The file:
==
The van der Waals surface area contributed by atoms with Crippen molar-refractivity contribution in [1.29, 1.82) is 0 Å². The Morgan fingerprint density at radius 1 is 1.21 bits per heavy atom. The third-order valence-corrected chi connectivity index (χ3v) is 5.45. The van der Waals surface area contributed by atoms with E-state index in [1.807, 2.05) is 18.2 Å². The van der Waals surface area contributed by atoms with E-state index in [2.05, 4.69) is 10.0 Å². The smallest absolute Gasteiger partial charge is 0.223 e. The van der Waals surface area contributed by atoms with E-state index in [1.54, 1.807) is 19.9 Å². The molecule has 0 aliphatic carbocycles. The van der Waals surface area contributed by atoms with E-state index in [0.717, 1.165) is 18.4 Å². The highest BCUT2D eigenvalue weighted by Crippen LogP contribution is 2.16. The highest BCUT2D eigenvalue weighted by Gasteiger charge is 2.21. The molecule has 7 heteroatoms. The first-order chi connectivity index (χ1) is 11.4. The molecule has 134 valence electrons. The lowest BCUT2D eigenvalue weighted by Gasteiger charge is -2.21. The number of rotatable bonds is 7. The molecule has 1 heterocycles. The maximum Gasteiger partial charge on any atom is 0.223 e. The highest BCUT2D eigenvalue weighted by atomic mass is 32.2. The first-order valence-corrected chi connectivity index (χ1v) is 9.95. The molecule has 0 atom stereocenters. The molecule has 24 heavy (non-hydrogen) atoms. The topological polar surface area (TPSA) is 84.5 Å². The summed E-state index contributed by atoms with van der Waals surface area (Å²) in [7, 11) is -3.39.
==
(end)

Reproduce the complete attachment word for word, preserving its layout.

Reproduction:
The van der Waals surface area contributed by atoms with Crippen molar-refractivity contribution in [1.29, 1.82) is 0 Å². The Morgan fingerprint density at radius 1 is 1.21 bits per heavy atom. The third-order valence-corrected chi connectivity index (χ3v) is 5.45. The van der Waals surface area contributed by atoms with E-state index in [1.807, 2.05) is 18.2 Å². The van der Waals surface area contributed by atoms with E-state index in [2.05, 4.69) is 10.0 Å². The smallest absolute Gasteiger partial charge is 0.223 e. The van der Waals surface area contributed by atoms with E-state index in [1.54, 1.807) is 19.9 Å². The molecule has 0 aliphatic carbocycles. The van der Waals surface area contributed by atoms with E-state index in [0.717, 1.165) is 18.4 Å². The highest BCUT2D eigenvalue weighted by Crippen LogP contribution is 2.16. The highest BCUT2D eigenvalue weighted by Gasteiger charge is 2.21. The molecule has 7 heteroatoms. The first-order chi connectivity index (χ1) is 11.4. The molecule has 134 valence electrons. The lowest BCUT2D eigenvalue weighted by Gasteiger charge is -2.21. The number of rotatable bonds is 7. The molecule has 1 heterocycles. The maximum Gasteiger partial charge on any atom is 0.223 e. The highest BCUT2D eigenvalue weighted by atomic mass is 32.2. The first-order valence-corrected chi connectivity index (χ1v) is 9.95. The molecule has 0 atom stereocenters. The molecule has 24 heavy (non-hydrogen) atoms. The topological polar surface area (TPSA) is 84.5 Å². The summed E-state index contributed by atoms with van der Waals surface area (Å²) in [7, 11) is -3.39.